It appears that the practice, for which there seems to be no Statutory authority, of submitting statutes when made to the Department of Education is responsible for the delays. It is obvious that, because of the considerable amounts of voted monies involved, there should be Department control, but the particular machinery used means that the provisions of Section 5 (1) of the 1908 Act are abused. It appears to the Committee that, pending new legislation, it would be better to have draft statutes agreed with the Department so that the statutes when made could be laid in proper time.

The Committee feels that amending legislation should be enacted as soon as possible in view of the anomalies disclosed in relation both to petitions and presentation.

6. On ground (ii) of its Resolution of Reference, viz., “that it appears to make some unusual or unexpected use of the powers conferred by the Statute under which it is made,” the special attention of Seanad Éireann is drawn to statute LXXI of University College, Dublin. This statute provides for making pensionable the former non-pensionable allowance payable to the President of the College in respect of the expenses of his office and representations were made to the Secretary and Bursar in regard to the question of treating as pensionable a non-pensionable allowance. As will be seen from the correspondence which passed between University College, Dublin and the Department of education (Appendix III) this matter was in dispute but was finally agreed by the Department of Education and the Committee understands that an amending statute will be made.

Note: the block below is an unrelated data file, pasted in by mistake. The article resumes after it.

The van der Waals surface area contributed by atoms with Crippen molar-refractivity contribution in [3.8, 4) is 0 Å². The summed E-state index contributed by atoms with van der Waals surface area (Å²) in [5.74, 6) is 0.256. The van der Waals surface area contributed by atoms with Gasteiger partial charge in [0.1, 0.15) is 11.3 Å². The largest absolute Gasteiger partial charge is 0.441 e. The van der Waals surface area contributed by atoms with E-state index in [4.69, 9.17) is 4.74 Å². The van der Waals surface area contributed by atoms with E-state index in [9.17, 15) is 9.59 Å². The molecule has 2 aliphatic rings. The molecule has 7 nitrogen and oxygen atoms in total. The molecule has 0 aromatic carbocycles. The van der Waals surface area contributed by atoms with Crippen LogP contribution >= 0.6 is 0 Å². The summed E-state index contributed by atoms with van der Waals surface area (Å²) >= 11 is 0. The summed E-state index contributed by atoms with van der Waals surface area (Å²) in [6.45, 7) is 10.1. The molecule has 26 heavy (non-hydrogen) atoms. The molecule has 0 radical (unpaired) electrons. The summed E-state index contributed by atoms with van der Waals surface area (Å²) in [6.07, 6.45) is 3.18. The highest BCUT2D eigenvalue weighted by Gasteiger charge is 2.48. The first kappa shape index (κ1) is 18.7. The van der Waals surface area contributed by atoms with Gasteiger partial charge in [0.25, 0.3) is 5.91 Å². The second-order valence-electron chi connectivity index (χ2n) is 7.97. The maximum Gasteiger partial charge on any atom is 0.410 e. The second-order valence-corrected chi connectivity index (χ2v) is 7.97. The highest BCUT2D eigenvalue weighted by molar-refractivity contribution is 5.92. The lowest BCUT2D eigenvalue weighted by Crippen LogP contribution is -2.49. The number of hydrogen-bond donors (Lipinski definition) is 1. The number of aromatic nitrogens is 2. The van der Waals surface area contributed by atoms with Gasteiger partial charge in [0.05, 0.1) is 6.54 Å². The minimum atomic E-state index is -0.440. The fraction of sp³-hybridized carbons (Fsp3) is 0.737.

7. On ground (iii) viz., “that it purports to have retrospective effect where the parent Statute confers no express authority so to provide”, the special attention of the Seanad is drawn to the retrospective element in many of the statutes. It appears to the Committee that the need for retrospection arises usually because of the practice, already referred to in paragraph (5), of making statutes before Departmental agreement is obtained. If the procedure recommended in that paragraph were adopted need for retrospection would be greatly reduced.

8. On ground (v) viz., “that for any special reason its form or purport calls for elucidation” the Committee desires to draw attention to the fact that the form of the statutes made by the National University and its Constituent Colleges does not conform to the practice which has evovled in relation to most statutory instruments. However, the Committee does not feel that this is of great importance. It will be seen (Appendix IV) that the Colleges have agreed to use the form used by the National University where their practice has varied from this and that the University and Colleges have agreed to provide explanatory memoranda where this is necessary.

(Signed) W. A. W. SHELDON,


29th March, 1973.